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Confluence of Typed Attributed Graph Transformation Systems
 In: Proc. ICGT 2002. Volume 2505 of LNCS
, 2002
"... The issue of confluence is of major importance for the successful application of attributed graph transformation, such as automated translation of UML models into semantic domains. Whereas termination is undecidable in general and must be established by carefully designing the rules, local confl ..."
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Cited by 53 (10 self)
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The issue of confluence is of major importance for the successful application of attributed graph transformation, such as automated translation of UML models into semantic domains. Whereas termination is undecidable in general and must be established by carefully designing the rules, local confluence can be shown for term rewriting and graph rewriting using the concept of critical pairs. In this paper, we discuss typed attributed graph transformation using a new simplified notion of attribution. For this kind of attributed graph transformation systems we establish a definition of critical pairs and prove a critical pair lemma, stating that local confluence follows from confluence of all critical pairs.
Concurrent semantics of algebraic graph transformation
 Handbook of Graph Grammars and Computing by Graph Transformation
, 1999
"... Graph transformation systems are widely recognized as a powerful formalism for the specification of concurrent and distributed systems. Therefore, the need emerges naturally of developing formal concurrent semantics for graph transformation systems allowing for a suitable description and analysis of ..."
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Cited by 23 (4 self)
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Graph transformation systems are widely recognized as a powerful formalism for the specification of concurrent and distributed systems. Therefore, the need emerges naturally of developing formal concurrent semantics for graph transformation systems allowing for a suitable description and analysis of their computational properties. The aim of this chapter is to review and compare various concurrent semantics for the double pushout (DPO) algebraic approach to graph transformation, using different mathematical structures and describing computations at different levels of abstraction. We first present a trace semantics, based on the classical shift equivalence on graph derivations. Next we introduce graph processes, which lift to the graph transformation framework the notion of nonsequential process for Petri nets. Trace and process semantics are shown to be equivalent, in the sense that given a graph transformation system, the corresponding category of derivation traces and that of (concatenable) processes turns out to be isomorphic. Finally, a more abstract description of graph transformation systems computations is given by defining a semantics based on Winskel’s event structures.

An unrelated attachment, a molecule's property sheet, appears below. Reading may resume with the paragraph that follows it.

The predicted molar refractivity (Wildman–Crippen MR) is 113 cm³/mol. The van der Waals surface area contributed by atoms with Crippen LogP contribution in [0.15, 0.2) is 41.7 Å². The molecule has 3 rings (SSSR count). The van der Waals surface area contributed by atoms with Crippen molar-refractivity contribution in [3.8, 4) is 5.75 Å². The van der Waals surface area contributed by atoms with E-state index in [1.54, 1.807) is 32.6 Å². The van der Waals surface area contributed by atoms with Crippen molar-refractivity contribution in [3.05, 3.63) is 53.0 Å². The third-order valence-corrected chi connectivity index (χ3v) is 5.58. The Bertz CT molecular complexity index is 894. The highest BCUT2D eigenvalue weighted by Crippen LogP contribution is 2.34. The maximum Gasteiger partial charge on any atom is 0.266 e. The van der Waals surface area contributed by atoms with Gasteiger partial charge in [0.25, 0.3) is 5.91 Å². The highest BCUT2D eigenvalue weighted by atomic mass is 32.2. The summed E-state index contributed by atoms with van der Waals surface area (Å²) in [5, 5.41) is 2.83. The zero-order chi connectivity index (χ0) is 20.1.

Concatenable graph processes: relating processes and derivation traces
 IN PROCEEDINGS OF ICALP’98, VOLUME 1443 OF LNCS
, 1998
"... Several formal concurrent semantics have been proposed for graph rewriting, a powerful formalism for the specification of concurrent and distributed systems which generalizes P/T Petri nets. In this paper we relate two such semantics recently proposed for the algebraic doublepushout approach to gra ..."
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Cited by 19 (14 self)
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Several formal concurrent semantics have been proposed for graph rewriting, a powerful formalism for the specification of concurrent and distributed systems which generalizes P/T Petri nets. In this paper we relate two such semantics recently proposed for the algebraic doublepushout approach to graph rewriting, namely the derivation trace and the graph process semantics. The notion of concatenable graph process is
A BiCategorical Axiomatisation of Concurrent Graph Rewriting
, 1999
"... In this paper the concurrent semantics of doublepushout (DPO) graph rewriting, which is classically defined in terms of shiftequivalence classes of graph derivations, is axiomatised via the construction of a free monoidal bicategory. In contrast to a previous attempt based on 2categories, the us ..."
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Cited by 18 (10 self)